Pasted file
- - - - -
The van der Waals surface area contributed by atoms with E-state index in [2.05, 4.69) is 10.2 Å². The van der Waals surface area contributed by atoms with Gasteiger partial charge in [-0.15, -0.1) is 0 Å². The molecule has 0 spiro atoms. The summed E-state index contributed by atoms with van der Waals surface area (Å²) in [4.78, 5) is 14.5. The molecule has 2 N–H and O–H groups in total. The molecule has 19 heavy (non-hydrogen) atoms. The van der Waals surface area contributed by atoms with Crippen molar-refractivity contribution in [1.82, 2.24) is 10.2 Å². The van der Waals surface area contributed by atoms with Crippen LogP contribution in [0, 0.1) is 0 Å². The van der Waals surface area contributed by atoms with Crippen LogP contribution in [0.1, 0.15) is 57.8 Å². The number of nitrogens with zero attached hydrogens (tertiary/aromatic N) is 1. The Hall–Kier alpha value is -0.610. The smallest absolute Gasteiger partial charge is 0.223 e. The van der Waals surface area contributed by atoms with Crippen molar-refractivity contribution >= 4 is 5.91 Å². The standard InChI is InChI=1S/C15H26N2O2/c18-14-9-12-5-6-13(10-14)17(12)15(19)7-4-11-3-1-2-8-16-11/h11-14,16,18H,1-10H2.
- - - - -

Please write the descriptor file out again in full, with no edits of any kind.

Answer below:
The van der Waals surface area contributed by atoms with E-state index in [2.05, 4.69) is 10.2 Å². The van der Waals surface area contributed by atoms with Gasteiger partial charge in [-0.15, -0.1) is 0 Å². The molecule has 0 spiro atoms. The summed E-state index contributed by atoms with van der Waals surface area (Å²) in [4.78, 5) is 14.5. The molecule has 2 N–H and O–H groups in total. The molecule has 19 heavy (non-hydrogen) atoms. The van der Waals surface area contributed by atoms with Crippen molar-refractivity contribution in [1.82, 2.24) is 10.2 Å². The van der Waals surface area contributed by atoms with Crippen LogP contribution in [0, 0.1) is 0 Å². The van der Waals surface area contributed by atoms with Crippen LogP contribution in [0.1, 0.15) is 57.8 Å². The number of nitrogens with zero attached hydrogens (tertiary/aromatic N) is 1. The Hall–Kier alpha value is -0.610. The smallest absolute Gasteiger partial charge is 0.223 e. The van der Waals surface area contributed by atoms with Crippen molar-refractivity contribution >= 4 is 5.91 Å². The standard InChI is InChI=1S/C15H26N2O2/c18-14-9-12-5-6-13(10-14)17(12)15(19)7-4-11-3-1-2-8-16-11/h11-14,16,18H,1-10H2.